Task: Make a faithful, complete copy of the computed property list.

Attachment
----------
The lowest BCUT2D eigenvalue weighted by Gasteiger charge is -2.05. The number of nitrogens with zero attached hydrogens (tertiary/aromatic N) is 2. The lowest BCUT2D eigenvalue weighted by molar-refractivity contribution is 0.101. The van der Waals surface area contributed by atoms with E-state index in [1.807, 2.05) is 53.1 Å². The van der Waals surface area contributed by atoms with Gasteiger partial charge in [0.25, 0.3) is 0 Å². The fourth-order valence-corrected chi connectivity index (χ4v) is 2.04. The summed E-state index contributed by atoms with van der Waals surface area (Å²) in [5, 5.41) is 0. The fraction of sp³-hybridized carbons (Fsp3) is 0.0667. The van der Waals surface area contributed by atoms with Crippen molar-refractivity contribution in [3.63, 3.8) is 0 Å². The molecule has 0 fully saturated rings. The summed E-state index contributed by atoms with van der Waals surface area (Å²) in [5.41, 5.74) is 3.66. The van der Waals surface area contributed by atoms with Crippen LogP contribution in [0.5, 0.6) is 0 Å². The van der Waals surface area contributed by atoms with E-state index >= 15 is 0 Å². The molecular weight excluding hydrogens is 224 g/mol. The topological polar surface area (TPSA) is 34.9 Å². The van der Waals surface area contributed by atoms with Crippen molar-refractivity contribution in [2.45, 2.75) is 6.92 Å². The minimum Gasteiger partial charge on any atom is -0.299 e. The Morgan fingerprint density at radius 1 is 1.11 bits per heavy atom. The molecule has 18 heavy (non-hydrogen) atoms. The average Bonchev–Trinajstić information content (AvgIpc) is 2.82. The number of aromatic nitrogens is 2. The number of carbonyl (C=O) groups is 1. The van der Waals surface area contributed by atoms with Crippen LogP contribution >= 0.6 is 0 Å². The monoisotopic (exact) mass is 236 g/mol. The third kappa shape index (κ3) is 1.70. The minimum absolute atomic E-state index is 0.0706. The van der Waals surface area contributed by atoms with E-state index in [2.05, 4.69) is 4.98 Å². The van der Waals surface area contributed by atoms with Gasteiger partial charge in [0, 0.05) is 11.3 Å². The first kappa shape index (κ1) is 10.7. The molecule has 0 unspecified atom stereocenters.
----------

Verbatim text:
The lowest BCUT2D eigenvalue weighted by Gasteiger charge is -2.05. The number of nitrogens with zero attached hydrogens (tertiary/aromatic N) is 2. The lowest BCUT2D eigenvalue weighted by molar-refractivity contribution is 0.101. The van der Waals surface area contributed by atoms with E-state index in [1.807, 2.05) is 53.1 Å². The van der Waals surface area contributed by atoms with Gasteiger partial charge in [0.25, 0.3) is 0 Å². The fourth-order valence-corrected chi connectivity index (χ4v) is 2.04. The summed E-state index contributed by atoms with van der Waals surface area (Å²) in [5, 5.41) is 0. The fraction of sp³-hybridized carbons (Fsp3) is 0.0667. The van der Waals surface area contributed by atoms with Crippen molar-refractivity contribution in [3.63, 3.8) is 0 Å². The molecule has 0 fully saturated rings. The summed E-state index contributed by atoms with van der Waals surface area (Å²) in [5.41, 5.74) is 3.66. The van der Waals surface area contributed by atoms with Crippen LogP contribution in [0.5, 0.6) is 0 Å². The van der Waals surface area contributed by atoms with E-state index >= 15 is 0 Å². The molecular weight excluding hydrogens is 224 g/mol. The topological polar surface area (TPSA) is 34.9 Å². The van der Waals surface area contributed by atoms with Crippen molar-refractivity contribution in [2.45, 2.75) is 6.92 Å². The minimum Gasteiger partial charge on any atom is -0.299 e. The Morgan fingerprint density at radius 1 is 1.11 bits per heavy atom. The molecule has 18 heavy (non-hydrogen) atoms. The average Bonchev–Trinajstić information content (AvgIpc) is 2.82. The number of aromatic nitrogens is 2. The number of carbonyl (C=O) groups is 1. The van der Waals surface area contributed by atoms with Crippen LogP contribution >= 0.6 is 0 Å². The monoisotopic (exact) mass is 236 g/mol. The third kappa shape index (κ3) is 1.70. The minimum absolute atomic E-state index is 0.0706. The van der Waals surface area contributed by atoms with E-state index in [2.05, 4.69) is 4.98 Å². The van der Waals surface area contributed by atoms with Gasteiger partial charge in [0, 0.05) is 11.3 Å². The first kappa shape index (κ1) is 10.7. The molecule has 0 unspecified atom stereocenters.